The Internet and social media was filled with many opinions, disagreements and hate-filled posts about the recent murders in Charleston at Mother Emanuel by white supremacist Dylann Roof. It was the hot topic for about a week in a half, but now the cameras are gone and silence has resumed. During the past few weeks, I’ve often wondered, “How did we get here again? How did the evil of racism poison such a young soul?” Racism is such an ugly and evil monster that has gripped our country; in some places, it has been used to divide the body of Christ.

I’m not afraid. I’m not discouraged. As I prepare to lead conversations on bridge building and racial reconciliation, my heart weeps, though it is filled with joy. Despite the atrocities, disparities and the many Dylanns of the world, I find hope in our Savior. Yet I have to ask, “How do we prevent this from happening in the future? How many lives must be lost before we each take a hard look into our hearts?”

Where does one learn to be a racist? At what point do we allow the mindset of hate into our hearts? We are not born with hate. We are taught to hate. Children learn hate. They can sense hate in our voices and demeanor. They learn it from our conversations. Racism can be passed down for generations in a family or community. Racism stains the soul, suffocating the spirit. It comes in opposition to the gospel.

For our students, racism often starts very young. They learn it from their families or peers. It begins with the little, subtle, private conversations. Eventually, the hate of another race group takes you out of the will of God. Unaddressed hate can begin to poison our souls, bits and pieces at a time.

Youth pastors, we need to lead the conversation about racism. As youth leaders, we have influence. It is our job to help students navigate the culture in which they live. We must teach against racism. We must talk about the role hate has played in our society. We must navigate the tensions in our country.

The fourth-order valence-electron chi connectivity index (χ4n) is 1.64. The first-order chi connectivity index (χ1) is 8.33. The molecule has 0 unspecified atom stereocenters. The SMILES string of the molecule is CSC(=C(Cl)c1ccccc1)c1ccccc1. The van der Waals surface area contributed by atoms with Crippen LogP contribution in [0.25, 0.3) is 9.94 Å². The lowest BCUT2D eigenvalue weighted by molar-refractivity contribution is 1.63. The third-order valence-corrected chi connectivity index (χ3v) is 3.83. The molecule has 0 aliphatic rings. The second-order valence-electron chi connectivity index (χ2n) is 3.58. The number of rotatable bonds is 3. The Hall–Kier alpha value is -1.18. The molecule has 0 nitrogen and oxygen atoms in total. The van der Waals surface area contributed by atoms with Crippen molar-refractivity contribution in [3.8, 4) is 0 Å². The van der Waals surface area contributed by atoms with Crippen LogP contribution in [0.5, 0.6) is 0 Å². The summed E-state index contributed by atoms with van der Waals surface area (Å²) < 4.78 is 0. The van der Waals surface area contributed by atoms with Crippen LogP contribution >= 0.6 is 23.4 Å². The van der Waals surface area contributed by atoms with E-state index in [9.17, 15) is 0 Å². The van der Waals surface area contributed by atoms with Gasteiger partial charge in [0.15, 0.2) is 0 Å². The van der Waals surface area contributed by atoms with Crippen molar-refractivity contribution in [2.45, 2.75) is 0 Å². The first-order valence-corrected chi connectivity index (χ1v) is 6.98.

How Do We Talk to Students About Racism?
Hate and God’s love cannot coexist. How do we help students understand what it means to live into God’s love, to love others despite their skin color?

Teach students that all people are created in the image of God (Gen. 1:26-27). Every human being is an image bearer of God. We are all different but equally loved by the Father. We are Imago Dei, the shadow or the likeness of God. How we treat each other is a reflection of how we view and treat God. Being created in the image of God provides us with divine uniqueness. We are spiritual beings, created to worship God. Our personhood reflects the aspects of God. Our lives have significance before God. We are accountable to God for our actions. We all must be treated equally. The more you teach students this truth, the more they will live it out in their lives.

Teach students what it means to truly love your neighbor. Mark 12:30-31 reminds us, “you must love the Lord your God with all your heart, all your soul, all your mind, and all your strength… ‘Love your neighbor as yourself.’ No other commandment is greater than these.” Our neighbors typically don’t look or speak like us and often don’t share the same views. Our neighbor doesn’t necessarily live next door to us. Help students define who their neighbors are. Help them understand why God has set the act of love as a high value in our Christian walk. We have been instructed to love in spite of the differences. Love is the essence of Christ. As we demonstrate love, we reflect the love of Christ to others.

Help students understand that the cross and racism cannot coexist. It’s important that we don’t paint broad strokes. We must be clear about sin. The cross is a representation of life, grace, redemption and hope. Hate represents depravity, ignorance and hopelessness. When Jesus was on the cross, He prayed for His enemies. He prayed for the people who put Him on the cross. Love requires us to pray for those in need of salvation. We never are to accept hatred and evil. You choose to embrace one or the other. Show your students how to embrace love and reject racism. Teach your students the gift of confession and surrender. I’ve learned that as students are presented with truth, their hearts respond.